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Pico de Mirandola (1463 - 1494) - Marten Kuilman (2021)

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posted by Marten Kuilman alias quadralectics on Tuesday 5th of January 2021 04:04:52 PM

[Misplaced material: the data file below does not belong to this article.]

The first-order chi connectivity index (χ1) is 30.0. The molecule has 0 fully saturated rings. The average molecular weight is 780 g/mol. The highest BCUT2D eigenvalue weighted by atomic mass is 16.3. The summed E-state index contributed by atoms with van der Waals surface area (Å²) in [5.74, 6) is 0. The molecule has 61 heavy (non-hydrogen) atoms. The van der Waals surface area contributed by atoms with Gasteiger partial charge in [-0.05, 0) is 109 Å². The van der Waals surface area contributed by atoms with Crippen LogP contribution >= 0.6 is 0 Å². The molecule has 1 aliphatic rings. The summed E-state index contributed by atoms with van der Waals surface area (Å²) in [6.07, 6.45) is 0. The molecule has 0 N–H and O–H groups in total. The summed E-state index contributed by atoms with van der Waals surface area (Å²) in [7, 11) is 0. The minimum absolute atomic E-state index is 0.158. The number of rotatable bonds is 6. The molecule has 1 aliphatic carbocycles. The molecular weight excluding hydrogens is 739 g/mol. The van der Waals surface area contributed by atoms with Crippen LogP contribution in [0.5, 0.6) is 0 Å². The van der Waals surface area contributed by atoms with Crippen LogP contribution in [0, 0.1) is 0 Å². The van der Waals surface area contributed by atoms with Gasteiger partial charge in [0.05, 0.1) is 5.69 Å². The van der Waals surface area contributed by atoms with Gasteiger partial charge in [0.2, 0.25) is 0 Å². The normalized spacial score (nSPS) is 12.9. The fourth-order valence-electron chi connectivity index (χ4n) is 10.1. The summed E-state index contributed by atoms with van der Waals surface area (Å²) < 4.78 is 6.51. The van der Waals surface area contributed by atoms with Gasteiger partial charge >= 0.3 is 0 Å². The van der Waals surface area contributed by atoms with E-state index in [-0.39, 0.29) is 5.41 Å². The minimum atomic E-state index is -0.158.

He favored the notion that people have the power to shape their own lives. --- Giovanni Pico della Mirandola (Mirandola, 24 februari 1463 - Florence, 17 november 1494) was een Italiaans humanist. Hij was leerling en collega van onder anderen Marsilio Ficino en Angelo Poliziano. Zijn belangrijkste werk was Oratie over de waardigheid van de mens. Het meest bekend is Giovanni Pico della Mirandola geworden met zijn geschrift over de eenheid van de waarheid en van het menselijke weten, dat vanwege het prachtige eerste gedeelte gewoonlijk de enigszins misleidende titel 'Over de waardigheid van de mens draagt'. Pico interesseert zich al als jongen voor theologie en filosofie. Hij studeert een tijd wijsbegeerte aan de Universiteit te Ferrara. Later gaat Pico naar Padua om bij de Joodse geleerde Elia del Medigo zijn studie filosofie voort te zetten. In deze tijd wijdt Pico zich aan poëzie en maakt hij kennis met de humanistische kringen van Padua. Hij leert onder anderen Marsilio Ficino, Girolamo Savonarola en Ermalao Barbaro kennen. Met deze laatste voert Pico een beroemd geworden briefwisseling over wat er in de literatuur voorrang heeft: de waarheid der dingen zonder elegante en retorische verwoording of eerder juist de esthetische verzorgde zegging. Barbaro kiest voor dit laatste, Pico voor het eerste. Pico is bovenal geïnteresseerd in de wijsgerige, wetenschappelijke inhoud (Wikipedia). --- Giovanni Pico della Mirandola First published Tue Jun 3, 2008; substantive revision Fri May 15, 2020. Giovanni Pico della Mirandola (1463–94) is, after Marsilio Ficino, the best known philosopher of the Renaissance: his Oration on the Dignity of Man is better known than any other philosophical text of the fifteenth century. Pico was also remarkably original—indeed, idiosyncratic. The deliberately esoteric and aggressively recondite character of his thought may help explain why Renaissance philosophy has had so small a place, until recently, in the canonical history of the discipline as accepted by Anglophone philosophers. Pico was born on February 24, 1463, to a noble Italian family, the counts of Mirandola and Concordia near Modena in the Emilia-Romagna north of Tuscany. Around the age of fourteen he left for Bologna, intending briefly to study canon law, but within two years he moved to Ferrara and shortly afterward to Padua, where he met one of his most important teachers, Elia del Medigo, a Jew and an Averroist Aristotelian. By the time he left Padua in 1482, he had also felt the attraction of the Platonism being revived by Marsilio Ficino, and by 1484 he was corresponding with Angelo Poliziano and Lorenzo de’Medici about poetry. In 1485 he traveled from Florence to Paris, the citadel of Aristotelian scholasticism. Before he left, at the age of twenty-two, he had made his first important contribution to philosophy—a defense of the technical terminology which since Petrarch’s time had incited humanist critics of philosophy to attack scholastic Latin as a barbaric violation of classical norms. Having refined his literary talent while developing his philosophical skills, Pico issued his manifesto in the form of a letter to the renowned Ermolao Barbaro, using the occasion and the genre to show, like Plato in the Phaedrus, how rhetoric could equip a philosopher to defend his calling against rhetorical assault. After a short stay in Paris, Pico returned to Florence, and then Arezzo, where he caused a scandal by abducting a young woman named Margherita, already married to Giuliano Mariotto de’ Medici. Despite the support that came from Lorenzo de’ Medici, the commotion that followed and then a plague kept Pico on the move, just at the time he was writing a Commento on a love poem by Girolamo Benivieni and planning his larger scheme of philosophical concord. At its core this project aimed to secure human happiness by way of a philosophical harmony between Platonists and Aristotelians. But in keeping with Pico’s immense ambition, the scope of the effort became global, striving to join all schools of thought in a single symphony of philosophies. Pico planned to underwrite a magnificent conference on this theme in Rome early in 1487, and in preparation he assembled 900 theses from numerous authorities—ancient and medieval, pagan and Christian, Moslem and Jewish. He had these Conclusions printed in Rome at the end of 1486, and to introduce them he composed a work of eventually immense fame, the Oration on the Dignity of Man—as it came to be called. Intervention by the Holy See derailed Pico’s plans and blocked the conference. Innocent VIII appointed a commission that first declared six of the theses suspect and condemned seven others, then rejected Pico’s clarifications and repudiated all thirteen. When the Apology that Pico hastily published provoked Innocent to denounce all nine hundred Conclusions, the audacious young Count left for Paris, but at the pope’s request he was detained by French authorities and briefly jailed. By the summer of 1488 he was back in Fiesole as the guest of Lorenzo, to whom in 1489 he dedicated a short work called Heptaplus, on the Sevenfold Account of the Six Days of Genesis. Since 1483 Pico had a third of the income produced by his family’s estates, which along with his Mirandola property he transferred in 1491 to his nephew Gianfrancesco, who was to become an important philosopher in his own right and an early voice for the revival of scepticism as an instrument of Christian faith. At this time, however, even after the dust had settled on the provocative Conclusions, contemporaries were unsure of the elder Pico’s orthodoxy, and the Kabbalist exegesis of Genesis in the Heptaplus—tame though it is by Pico’s earlier standards—could scarcely restore their confidence. Meanwhile, Pico pursued safer philological inquiries with Poliziano, who received the dedication of a fragment On Being and the One in 1492. Even though De ente et uno was meant as the first installment of the great work that would prove Plato’s thought in concord with Aristotle’s, not everyone accepted Pico’s position harmoniously—least of all Antonio Cittadini, a Pisan professor who was still fighting about it with Gianfrancesco Pico two years after his uncle’s death. In 1493 Pico achieved reconciliation with a higher authority when Alexander VI pardoned him for his earlier misadventures. By this time he had already grown close to Girolamo Savonarola, the fearsome millenarian preacher who had recently become Prior of the Dominican Convent of San Marco in Florence. Pico had known the prophetic friar for some time, but now Savonarola was on his way to establishing a theocratic tyranny in Florence. Growing ever more saintly, Pico disposed of more of his property, giving some to the Church and some to his family, as his habits became less and less worldly. He was working hard on another huge project, the unfinished Disputations Against Divinatory Astrology, when death (hastened by poison, some said) came to him on November 17, 1494. Florence fell to the French armies of Charles VIII on the same day, ending the dazzling age of Florentine culture that Pico’s blazing genius made all the brighter, though only briefly. Ficino, a steadier spirit, survived him by five years. 2. Works and Reputation Pico’s modern fame comes mainly from a speech that he never gave, the Oration on the Dignity of Man that got its title only after he died. He wrote the Oration in 1486 to introduce his 900 Conclusions, having chosen the capital of Christendom as just the place to dispute the outrageous theological novelties advertised by them—including the claim that magic and Kabbalah are the best proofs of Christ’s divinity. The Pope quashed Pico’s rash project, but not before the Conclusions were already in print. To make matters worse, Pico then defended them in an unsubmissive Apology that printed half of the original, and not yet published, Oration—though not the half that later became famous. As a whole, and mainly because its language is enigmatic, the Oration was less inflammatory than the Conclusions; it first appeared in the collection of his uncle’s works (Commentationes) published by Gianfrancesco Pico in 1496. Gianfrancesco, the main source of biographical information about the elder Pico, says that his uncle thought little of the speech, regarding it as a piece of juvenilia. For the next three centuries, few of Pico’s readers were moved to challenge this verdict, despite the author’s continuing fame. Until post-Kantian historians of philosophy were charmed by it, the Oration was largely (though not entirely) ignored, in part because of its publishing history. Shortly after 1450, Giannozzo Manetti had completed a book On Human Worth and Excellence, which—unlike Pico’s speech—really is about dignitas as that word had been used by ancient Romans and medieval Christians: what they meant by it was ‘rank,’ ‘status,’ ‘value’ or ‘worth,’ not what Kant would mean later by Würde. Manetti’s dignitas was still essentially a Christian notion made less otherworldly by the example of ancient sages like Cicero and by the changed conditions of Italian life in the fifteenth century. The last part of Manetti’s book is an attack on a twelfth-century treatise On Human Misery by Cardinal Lotario dei Segni, before he became Pope Innocent III. Manetti took his lead from two contemporaries—Antonio da Barga and Bartolomeo Facio—who had already written about his topic but in much more conventional ways. Pico’s speech pays no attention at all to these three earlier texts on dignitas because dignitas is not his subject. Instead, he wanted to convince people to use magic and Kabbalah in order to change themselves into angels. Except as part of Pico’s collected works, the Latin text of the Oration was printed only once before the 1940s, when the first translation into English also appeared, just after the first Italian version in 1936. What readers saw on the title-page of the 1496 Commentationes was simply A Very Elegant Oration, which in 1530—in the only separately published Latin text of the pre-modern era—expanded into On Man by Giovanni Pico della Mirandola, explaining the loftier mysteries of sacred and human philosophy. Meanwhile, the front-matter of the five collected editions or reprints between 1498 and 1521 stayed with the 1496 formulation, Oratio quaedam elegantissima, which in 1557 finally became On the Dignity of Man in a Basel collection and, in a Venice edition of the same year, A Very Elegant Oration on the High Nobility and Dignity of Man. The two other early modern collections of 1572 and 1601 used a new format that no longer listed contents by title at the front of the book. The British Library Catalog, which has about 1300 entries for books by Erasmus published by 1700, has about 100 for Pico. During the same period, when Marsilio Ficino’s De vita libri tres went through more than thirty editions, Pico’s Latin Oration—far better known to modern readers than Ficino’s Three Books on Life—got almost no attention from publishers. Of the five dozen or so Pico titles that found a publisher by 1700, about half were collections of letters. The first two, called Golden Letters, were incunabular editions, and the letters also figured prominently in early collections of Pico’s works, whose front-matter listed Ficino, Poliziano and other cultural celebrities with whom Pico corresponded Two things made Pico’s Latin letters a durable commercial hit: celebrity and education. Since Latin was still the main medium of learned communication in the late seventeenth century, when Isaac Newton published his Principia in that undead language, educated people kept writing letters in Latin and used writers like Pico as models. And Pico was attractive not only because of his elegant style but also because he had been a celebrity in his own lifetime and remained so in Newton’s day. He stayed famous in three ways: as a critic of astrology; as an expert on Kabbalah; and as the amazing Pico—as the Phoenix who blazed through a brief life in the triple glare of an old aristocratic society, a new mandarin culture of classical scholarship and, in his last years, the millenarian fantasies of Savonarola’s Florence. Noble origins, fashionable friends, physical beauty, prodigious learning, capacious memory, scholarly journeys, youthful sins, trouble with the Church, eventual repentance and a pious death: these are the motifs of the family hagiography by his nephew that have kept Giovanni Pico famous for being famous over the centuries. Because he died so young, Pico finished very little and published less: the vernacular Commento was neither completed nor published in his lifetime; the Conclusions are just bare statements of theses; half of the preface to the rushed Apology was lifted from the unpublished Oration; On Being and the One is a small piece of a larger effort to harmonize Plato and Aristotle; and Gianfrancesco found the unfinished Disputations Against Astrology bundled with his dead uncle’s papers. Pico had only three works printed in his lifetime: the Conclusions, the Apology and the Heptaplus. The Apology, which defends the Conclusions against charges of heresy, is Pico’s longest piece of philosophical writing, and eleven of its thirteen parts are conventional scholastic philosophy in the manner of Aquinas, Scotus and Ockham. But his sources for the Apology were also Durand de Saint-Pourçain, Henry of Ghent, Jean Quidort, Robert Holcot and a dozen other lesser-known scholastics. Since most of the content of the Conclusions and all its presentation is also thoroughly scholastic, Pico did not present himself as a humanist in his first two printed works, which were the basis of his reputation during his lifetime, except on his home turf in Tuscany and the Emilia-Romagna. He wrote the two epistolary essays on poetry and philosophical language in the humanist style, but few saw them during his lifetime. Besides the Conclusions and the Apology, the only work that Pico completed and made public in print while he lived was the Heptaplus (1489), a Kabbalist commentary on the first 26 verses of Genesis.